Have you ever eaten so much that you just can't stand to look at food? If you don't have type 2 diabetes, chances are this happens to you. If you live in the USA, you might have a can't-stand-to-look-at-it reaction to food after Thanksgiving dinner.
But if you are a type 2 diabetic or prediabetic, chances are you keep on wanting to eat the food you see no matter how much your stomach is stuffed.
Doctors at the University of Colorado Medical School and the Denver VA Hospital used MRI scans to measure brain activity in two groups of volunteers:
1. Normal weight people with no health problems.
2. Overweight people who had just finished an 8-week weight loss diet and lost at least 5% of their body weight.
They then invited them to eat six meals prepared by the lab over a two-day period. The meals were "supersized" to provide 30% more calories than the test participants needed.
When the doctors took MRI scans of the normal-weight study participants, they found that the insula and hypothalamus of the brain became less active after two days of overeating. When these parts of the brain are less active, visual cues, that is, looking at food, becomes less attractive. After two days, these participants ate less even when more food was put in front of them.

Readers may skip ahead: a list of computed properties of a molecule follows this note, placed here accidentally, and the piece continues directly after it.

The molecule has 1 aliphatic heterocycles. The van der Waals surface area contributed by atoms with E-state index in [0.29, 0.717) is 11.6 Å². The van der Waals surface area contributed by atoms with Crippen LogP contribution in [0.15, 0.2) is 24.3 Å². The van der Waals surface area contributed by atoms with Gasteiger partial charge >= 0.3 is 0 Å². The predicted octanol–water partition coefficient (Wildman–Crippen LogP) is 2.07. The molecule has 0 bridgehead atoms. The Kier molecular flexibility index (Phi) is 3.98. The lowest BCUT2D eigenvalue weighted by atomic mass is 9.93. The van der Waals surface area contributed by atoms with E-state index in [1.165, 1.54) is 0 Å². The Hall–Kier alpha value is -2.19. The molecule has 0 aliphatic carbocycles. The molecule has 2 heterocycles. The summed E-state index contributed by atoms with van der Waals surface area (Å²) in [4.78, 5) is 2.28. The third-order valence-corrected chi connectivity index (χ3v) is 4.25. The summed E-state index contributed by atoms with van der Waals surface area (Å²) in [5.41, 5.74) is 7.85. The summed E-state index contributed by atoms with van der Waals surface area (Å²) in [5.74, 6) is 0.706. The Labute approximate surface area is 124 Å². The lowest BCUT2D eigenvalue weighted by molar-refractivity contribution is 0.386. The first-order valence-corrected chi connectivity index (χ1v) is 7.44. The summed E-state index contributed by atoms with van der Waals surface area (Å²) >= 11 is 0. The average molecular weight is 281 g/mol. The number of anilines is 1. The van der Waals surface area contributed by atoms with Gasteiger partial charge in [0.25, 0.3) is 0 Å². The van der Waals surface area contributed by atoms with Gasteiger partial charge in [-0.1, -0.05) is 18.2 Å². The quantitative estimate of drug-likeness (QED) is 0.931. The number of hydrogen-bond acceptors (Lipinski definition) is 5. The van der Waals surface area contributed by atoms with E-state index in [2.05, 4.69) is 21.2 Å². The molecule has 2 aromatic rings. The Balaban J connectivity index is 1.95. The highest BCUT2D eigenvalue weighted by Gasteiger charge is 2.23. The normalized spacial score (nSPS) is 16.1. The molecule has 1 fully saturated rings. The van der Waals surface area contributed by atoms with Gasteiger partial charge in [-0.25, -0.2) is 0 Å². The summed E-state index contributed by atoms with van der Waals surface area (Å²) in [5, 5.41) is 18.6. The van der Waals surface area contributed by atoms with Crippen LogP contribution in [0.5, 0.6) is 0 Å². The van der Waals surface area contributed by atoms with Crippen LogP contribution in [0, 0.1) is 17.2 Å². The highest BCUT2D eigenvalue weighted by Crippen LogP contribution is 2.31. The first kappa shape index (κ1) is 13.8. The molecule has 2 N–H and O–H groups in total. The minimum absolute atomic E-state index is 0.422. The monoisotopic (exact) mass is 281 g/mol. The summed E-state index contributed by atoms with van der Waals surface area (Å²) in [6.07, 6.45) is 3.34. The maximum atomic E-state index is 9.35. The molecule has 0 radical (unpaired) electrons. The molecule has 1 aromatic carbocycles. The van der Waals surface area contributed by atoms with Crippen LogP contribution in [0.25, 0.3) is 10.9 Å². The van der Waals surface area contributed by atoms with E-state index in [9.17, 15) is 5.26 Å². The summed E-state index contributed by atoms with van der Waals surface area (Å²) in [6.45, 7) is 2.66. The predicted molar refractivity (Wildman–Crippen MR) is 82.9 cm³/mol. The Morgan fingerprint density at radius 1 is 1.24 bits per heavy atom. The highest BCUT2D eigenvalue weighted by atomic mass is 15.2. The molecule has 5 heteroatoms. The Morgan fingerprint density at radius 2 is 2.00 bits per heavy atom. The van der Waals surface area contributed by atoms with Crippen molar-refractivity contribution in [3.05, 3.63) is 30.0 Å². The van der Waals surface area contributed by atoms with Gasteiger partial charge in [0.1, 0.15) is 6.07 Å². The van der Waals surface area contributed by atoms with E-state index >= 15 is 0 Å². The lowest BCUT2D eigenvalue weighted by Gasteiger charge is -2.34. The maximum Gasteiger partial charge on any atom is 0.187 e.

Overweight and presumably prediabetic study participants, however, had a different reaction. The hunger centers in their brains kept on functioning at the same rate, keeping them hungry whenever they saw food.
This study doesn't tell whether overweight causes brain changes or brain changes cause overweight. However, other research has found that the higher your blood sugar levels, the more your brain stays in "high gear" to keep you eating even more. Many type 2 diabetics can attest that the more they eat, the more they want to eat. The higher their blood sugar levels go, the more they want to eat sugar!
If you have type 2 diabetes, it's very important not to binge on food--ever. And if you do overeat, it's very important to do whatever you have to do, whether it's getting a prescription for medication, exercising more, or forcing yourself to eat much, much less, until your get your blood sugars back in control.
And if you have been on a diet lately, to keep the weight off, keep food out of sight!
Cornier MA, Salzberg AK, Endly DC, Bessesen DH, Rojas DC, Tregellas JR. The effects of overfeeding on the neuronal response to visual food cues in thin and reduced-obese individuals.
PLoS One. 2009 Jul 28;4(7):e6310.